One of the perils of being one-and-a-half seems to be a general lack of control, both over one’s body and over the circumstances of one’s life. There’s obviously a growing awareness and a burgeoning ability to control what happens through communication (which is really all about getting what one wants), but there are also areas foreign and mysterious (and that can cause problems).
Case in point. A naked Owen stands by the bathtub watching it fill with warm water and bubbles. I go into the next room to get a facecloth. I hear a piercing scream, then wails of misery. I rush next door, imagining that somehow he’s fallen into the tub (which comes up to his chest)… but no. My poor, miserable child has peed, has slipped, and has whacked his head on the tile floor, and now lies, sobbing, his body half soaked in his own urine (including his hair). I am a very bad mother, for as I picked him up and dried him (and the floor) off with an old towel, I had a very hard time not laughing out loud – and I may have chuckled a little. This kind of thing can only happen when you’re not aware of what will happen when you pee (chain of events: floor slippery, might fall, bump head, get wet). It was kind of pathetic but also awfully cute, and since he was about to get into the bath anyway, not even very difficult to clean up. And he didn’t seem to hit his head too hard, since he calmed down immediately.
Poor guy. We need to work on those associations. Pee=wet=slippery=fall. Or maybe he already learned that lesson.
Owen has entered a new phase where he screams when we take away what he wants (and can’t have). Yesterday, my computer was sitting on the table next to his high chair. He reached toward it but I said No, Owen. So of course he reached some more, his food-slimed hands smearing my brand new device. So I just removed it, prompting (to my surprise) tears of rage!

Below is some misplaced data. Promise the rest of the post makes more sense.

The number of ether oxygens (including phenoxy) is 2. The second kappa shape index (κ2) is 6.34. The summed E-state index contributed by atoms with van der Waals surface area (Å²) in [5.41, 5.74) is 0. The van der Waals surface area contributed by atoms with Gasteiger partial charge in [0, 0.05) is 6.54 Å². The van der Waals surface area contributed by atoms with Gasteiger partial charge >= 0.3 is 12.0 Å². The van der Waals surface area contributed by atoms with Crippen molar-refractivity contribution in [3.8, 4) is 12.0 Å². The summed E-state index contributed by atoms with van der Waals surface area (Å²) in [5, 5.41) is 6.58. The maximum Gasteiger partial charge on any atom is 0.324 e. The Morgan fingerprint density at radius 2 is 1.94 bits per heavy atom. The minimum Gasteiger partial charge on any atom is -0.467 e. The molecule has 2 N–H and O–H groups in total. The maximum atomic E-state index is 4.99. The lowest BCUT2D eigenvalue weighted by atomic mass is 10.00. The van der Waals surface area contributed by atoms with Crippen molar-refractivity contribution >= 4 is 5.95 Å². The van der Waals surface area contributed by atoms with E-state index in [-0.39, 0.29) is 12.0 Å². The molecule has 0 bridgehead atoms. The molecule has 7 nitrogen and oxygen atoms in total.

This morning it was the box of clementines. He wanted to pull the box on top of himself, but we thought he might get hurt (staples, wood, sharp corners), so we said he could choose one orange, and then we took the box away. And more rage!
Our approach has so far been to just let him cry for a bit and then eventually to distract him. Is this the kind of behaviour that prompts temper tantrums? I am a little terrified of those. What do you do with a kicking screaming toddler?
I assume that this is a normal phase in childhood development, right? Some kind of assertion of selfhood and desires? Or is he bored and just trying to get our attention? In both cases, he’s wanted to get down from his high chair, and it was his mini-tantrum that prompted us to get him down.
I am all about Owen developing a sense of self. I’m just not interested in having him spread his selfhood all over my new computer.
Owen has a toy he got from his grandmother. It’s one of those boxes with shaped holes and shaped pegs.
Five days ago, Owen could not really get shapes to fit into shape-shaped holes (other than the blue circles, which he could sometimes fit by accident). Well, now he can. It was staggering to see him learn. Literally from one day to the next he went from completely unable to grasp the concept of square peg in square hole, star peg in star hole (and throwing the pegs on the floor if they didn’t fit) to totally getting it.
And what’s fun to watch is how proud of himself he is, echoing our parental squeals of delight every time he correctly places a peg in the hole. “Aaah!” he will say, high-pitched, excited, before moving on to the next piece.